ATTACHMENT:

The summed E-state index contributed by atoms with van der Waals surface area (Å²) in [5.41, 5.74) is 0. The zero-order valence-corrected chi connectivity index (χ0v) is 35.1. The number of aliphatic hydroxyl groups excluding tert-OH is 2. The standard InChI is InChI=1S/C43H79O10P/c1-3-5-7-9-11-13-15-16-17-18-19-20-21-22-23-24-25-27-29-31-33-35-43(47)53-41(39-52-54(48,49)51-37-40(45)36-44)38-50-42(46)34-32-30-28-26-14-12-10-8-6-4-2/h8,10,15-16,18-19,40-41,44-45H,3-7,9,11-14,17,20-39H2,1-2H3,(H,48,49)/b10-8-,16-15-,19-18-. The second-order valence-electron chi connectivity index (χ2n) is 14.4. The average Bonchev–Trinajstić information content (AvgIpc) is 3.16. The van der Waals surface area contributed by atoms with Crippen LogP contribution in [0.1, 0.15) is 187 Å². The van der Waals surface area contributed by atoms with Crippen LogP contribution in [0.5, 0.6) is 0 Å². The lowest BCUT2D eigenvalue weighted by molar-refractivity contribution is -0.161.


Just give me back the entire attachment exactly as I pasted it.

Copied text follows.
The summed E-state index contributed by atoms with van der Waals surface area (Å²) in [5.41, 5.74) is 0. The zero-order valence-corrected chi connectivity index (χ0v) is 35.1. The number of aliphatic hydroxyl groups excluding tert-OH is 2. The standard InChI is InChI=1S/C43H79O10P/c1-3-5-7-9-11-13-15-16-17-18-19-20-21-22-23-24-25-27-29-31-33-35-43(47)53-41(39-52-54(48,49)51-37-40(45)36-44)38-50-42(46)34-32-30-28-26-14-12-10-8-6-4-2/h8,10,15-16,18-19,40-41,44-45H,3-7,9,11-14,17,20-39H2,1-2H3,(H,48,49)/b10-8-,16-15-,19-18-. The second-order valence-electron chi connectivity index (χ2n) is 14.4. The average Bonchev–Trinajstić information content (AvgIpc) is 3.16. The van der Waals surface area contributed by atoms with Crippen LogP contribution in [0.1, 0.15) is 187 Å². The van der Waals surface area contributed by atoms with Crippen LogP contribution in [0.5, 0.6) is 0 Å². The lowest BCUT2D eigenvalue weighted by molar-refractivity contribution is -0.161.